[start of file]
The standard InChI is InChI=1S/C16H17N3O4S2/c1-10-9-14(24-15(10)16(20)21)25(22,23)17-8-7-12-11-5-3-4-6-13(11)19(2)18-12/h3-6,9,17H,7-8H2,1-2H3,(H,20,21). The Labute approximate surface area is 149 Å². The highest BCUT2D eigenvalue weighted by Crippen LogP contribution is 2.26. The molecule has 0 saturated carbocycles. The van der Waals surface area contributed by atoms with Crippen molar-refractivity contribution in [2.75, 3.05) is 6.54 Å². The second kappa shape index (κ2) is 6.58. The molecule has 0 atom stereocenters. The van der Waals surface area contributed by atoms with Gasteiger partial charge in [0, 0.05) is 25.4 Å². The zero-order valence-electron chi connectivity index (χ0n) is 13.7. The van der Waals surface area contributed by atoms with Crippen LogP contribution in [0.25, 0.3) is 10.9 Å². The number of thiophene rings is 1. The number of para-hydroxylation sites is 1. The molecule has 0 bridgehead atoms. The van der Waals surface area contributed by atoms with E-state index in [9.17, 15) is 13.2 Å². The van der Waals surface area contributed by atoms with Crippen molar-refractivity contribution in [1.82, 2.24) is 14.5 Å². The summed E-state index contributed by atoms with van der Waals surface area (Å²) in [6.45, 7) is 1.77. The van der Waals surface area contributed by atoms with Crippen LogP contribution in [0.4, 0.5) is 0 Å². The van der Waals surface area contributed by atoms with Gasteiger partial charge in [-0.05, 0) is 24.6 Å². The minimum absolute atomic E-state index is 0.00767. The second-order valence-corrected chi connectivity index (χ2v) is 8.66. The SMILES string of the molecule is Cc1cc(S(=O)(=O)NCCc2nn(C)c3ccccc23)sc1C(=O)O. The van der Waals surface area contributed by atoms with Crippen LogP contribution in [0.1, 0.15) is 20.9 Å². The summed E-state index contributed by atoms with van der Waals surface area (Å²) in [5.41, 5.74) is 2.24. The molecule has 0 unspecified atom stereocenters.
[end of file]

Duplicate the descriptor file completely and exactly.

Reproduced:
The standard InChI is InChI=1S/C16H17N3O4S2/c1-10-9-14(24-15(10)16(20)21)25(22,23)17-8-7-12-11-5-3-4-6-13(11)19(2)18-12/h3-6,9,17H,7-8H2,1-2H3,(H,20,21). The Labute approximate surface area is 149 Å². The highest BCUT2D eigenvalue weighted by Crippen LogP contribution is 2.26. The molecule has 0 saturated carbocycles. The van der Waals surface area contributed by atoms with Crippen molar-refractivity contribution in [2.75, 3.05) is 6.54 Å². The second kappa shape index (κ2) is 6.58. The molecule has 0 atom stereocenters. The van der Waals surface area contributed by atoms with Gasteiger partial charge in [0, 0.05) is 25.4 Å². The zero-order valence-electron chi connectivity index (χ0n) is 13.7. The van der Waals surface area contributed by atoms with Crippen LogP contribution in [0.25, 0.3) is 10.9 Å². The number of thiophene rings is 1. The number of para-hydroxylation sites is 1. The molecule has 0 bridgehead atoms. The van der Waals surface area contributed by atoms with E-state index in [9.17, 15) is 13.2 Å². The van der Waals surface area contributed by atoms with Crippen molar-refractivity contribution in [1.82, 2.24) is 14.5 Å². The summed E-state index contributed by atoms with van der Waals surface area (Å²) in [6.45, 7) is 1.77. The van der Waals surface area contributed by atoms with Crippen LogP contribution in [0.4, 0.5) is 0 Å². The van der Waals surface area contributed by atoms with Gasteiger partial charge in [-0.05, 0) is 24.6 Å². The minimum absolute atomic E-state index is 0.00767. The second-order valence-corrected chi connectivity index (χ2v) is 8.66. The SMILES string of the molecule is Cc1cc(S(=O)(=O)NCCc2nn(C)c3ccccc23)sc1C(=O)O. The van der Waals surface area contributed by atoms with Crippen LogP contribution in [0.1, 0.15) is 20.9 Å². The summed E-state index contributed by atoms with van der Waals surface area (Å²) in [5.41, 5.74) is 2.24. The molecule has 0 unspecified atom stereocenters.